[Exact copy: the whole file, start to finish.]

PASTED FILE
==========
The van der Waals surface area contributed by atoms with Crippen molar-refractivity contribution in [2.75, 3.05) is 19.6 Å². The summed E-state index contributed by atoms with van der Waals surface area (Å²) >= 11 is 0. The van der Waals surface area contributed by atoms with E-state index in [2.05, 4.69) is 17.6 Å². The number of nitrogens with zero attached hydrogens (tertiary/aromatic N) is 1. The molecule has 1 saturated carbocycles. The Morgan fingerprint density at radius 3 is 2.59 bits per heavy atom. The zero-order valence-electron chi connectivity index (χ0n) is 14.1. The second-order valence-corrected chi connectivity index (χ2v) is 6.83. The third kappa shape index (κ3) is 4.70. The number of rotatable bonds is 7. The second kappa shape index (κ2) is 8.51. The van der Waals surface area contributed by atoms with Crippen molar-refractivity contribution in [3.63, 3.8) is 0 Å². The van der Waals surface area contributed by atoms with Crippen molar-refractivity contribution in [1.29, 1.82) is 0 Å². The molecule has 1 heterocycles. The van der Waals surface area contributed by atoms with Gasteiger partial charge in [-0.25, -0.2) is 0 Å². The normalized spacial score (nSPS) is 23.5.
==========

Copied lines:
The van der Waals surface area contributed by atoms with Crippen molar-refractivity contribution in [2.75, 3.05) is 19.6 Å². The summed E-state index contributed by atoms with van der Waals surface area (Å²) >= 11 is 0. The van der Waals surface area contributed by atoms with E-state index in [2.05, 4.69) is 17.6 Å². The number of nitrogens with zero attached hydrogens (tertiary/aromatic N) is 1. The molecule has 1 saturated carbocycles. The Morgan fingerprint density at radius 3 is 2.59 bits per heavy atom. The zero-order valence-electron chi connectivity index (χ0n) is 14.1. The second-order valence-corrected chi connectivity index (χ2v) is 6.83. The third kappa shape index (κ3) is 4.70. The number of rotatable bonds is 7. The second kappa shape index (κ2) is 8.51. The van der Waals surface area contributed by atoms with Crippen molar-refractivity contribution in [3.63, 3.8) is 0 Å². The van der Waals surface area contributed by atoms with Crippen molar-refractivity contribution in [1.29, 1.82) is 0 Å². The molecule has 1 heterocycles. The van der Waals surface area contributed by atoms with Gasteiger partial charge in [-0.25, -0.2) is 0 Å². The normalized spacial score (nSPS) is 23.5.